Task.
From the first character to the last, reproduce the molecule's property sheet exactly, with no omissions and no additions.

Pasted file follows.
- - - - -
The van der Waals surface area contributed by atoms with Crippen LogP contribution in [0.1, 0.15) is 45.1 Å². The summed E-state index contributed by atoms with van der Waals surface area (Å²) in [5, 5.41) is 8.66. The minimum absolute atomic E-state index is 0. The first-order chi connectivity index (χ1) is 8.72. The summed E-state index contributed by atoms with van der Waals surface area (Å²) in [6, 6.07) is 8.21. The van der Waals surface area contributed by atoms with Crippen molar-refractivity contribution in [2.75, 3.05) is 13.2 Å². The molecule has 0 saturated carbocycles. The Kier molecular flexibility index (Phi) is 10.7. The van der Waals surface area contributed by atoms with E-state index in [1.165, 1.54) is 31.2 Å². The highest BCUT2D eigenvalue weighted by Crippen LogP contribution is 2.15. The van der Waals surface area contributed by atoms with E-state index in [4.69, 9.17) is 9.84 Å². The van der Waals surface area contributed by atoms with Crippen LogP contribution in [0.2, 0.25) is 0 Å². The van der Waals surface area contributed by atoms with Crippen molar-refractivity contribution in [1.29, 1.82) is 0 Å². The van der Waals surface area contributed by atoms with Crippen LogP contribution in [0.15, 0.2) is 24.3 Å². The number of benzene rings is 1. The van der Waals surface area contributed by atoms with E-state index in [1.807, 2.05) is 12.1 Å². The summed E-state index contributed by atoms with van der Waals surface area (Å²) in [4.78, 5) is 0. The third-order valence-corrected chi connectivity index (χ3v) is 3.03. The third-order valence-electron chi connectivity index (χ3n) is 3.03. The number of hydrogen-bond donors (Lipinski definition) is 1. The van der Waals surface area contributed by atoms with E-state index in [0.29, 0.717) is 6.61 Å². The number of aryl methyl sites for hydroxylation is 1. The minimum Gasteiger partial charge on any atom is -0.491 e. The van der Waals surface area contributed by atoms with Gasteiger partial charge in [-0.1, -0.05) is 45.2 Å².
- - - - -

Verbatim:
The van der Waals surface area contributed by atoms with Crippen LogP contribution in [0.1, 0.15) is 45.1 Å². The summed E-state index contributed by atoms with van der Waals surface area (Å²) in [5, 5.41) is 8.66. The minimum absolute atomic E-state index is 0. The first-order chi connectivity index (χ1) is 8.72. The summed E-state index contributed by atoms with van der Waals surface area (Å²) in [6, 6.07) is 8.21. The van der Waals surface area contributed by atoms with Crippen molar-refractivity contribution in [2.75, 3.05) is 13.2 Å². The molecule has 0 saturated carbocycles. The Kier molecular flexibility index (Phi) is 10.7. The van der Waals surface area contributed by atoms with E-state index in [1.165, 1.54) is 31.2 Å². The highest BCUT2D eigenvalue weighted by Crippen LogP contribution is 2.15. The van der Waals surface area contributed by atoms with E-state index in [4.69, 9.17) is 9.84 Å². The van der Waals surface area contributed by atoms with Crippen LogP contribution in [0.2, 0.25) is 0 Å². The van der Waals surface area contributed by atoms with Crippen molar-refractivity contribution in [1.29, 1.82) is 0 Å². The van der Waals surface area contributed by atoms with Crippen LogP contribution in [0.15, 0.2) is 24.3 Å². The number of benzene rings is 1. The van der Waals surface area contributed by atoms with E-state index in [1.807, 2.05) is 12.1 Å². The summed E-state index contributed by atoms with van der Waals surface area (Å²) in [4.78, 5) is 0. The third-order valence-corrected chi connectivity index (χ3v) is 3.03. The third-order valence-electron chi connectivity index (χ3n) is 3.03. The number of hydrogen-bond donors (Lipinski definition) is 1. The van der Waals surface area contributed by atoms with E-state index in [0.29, 0.717) is 6.61 Å². The number of aryl methyl sites for hydroxylation is 1. The minimum Gasteiger partial charge on any atom is -0.491 e. The van der Waals surface area contributed by atoms with Gasteiger partial charge in [-0.1, -0.05) is 45.2 Å².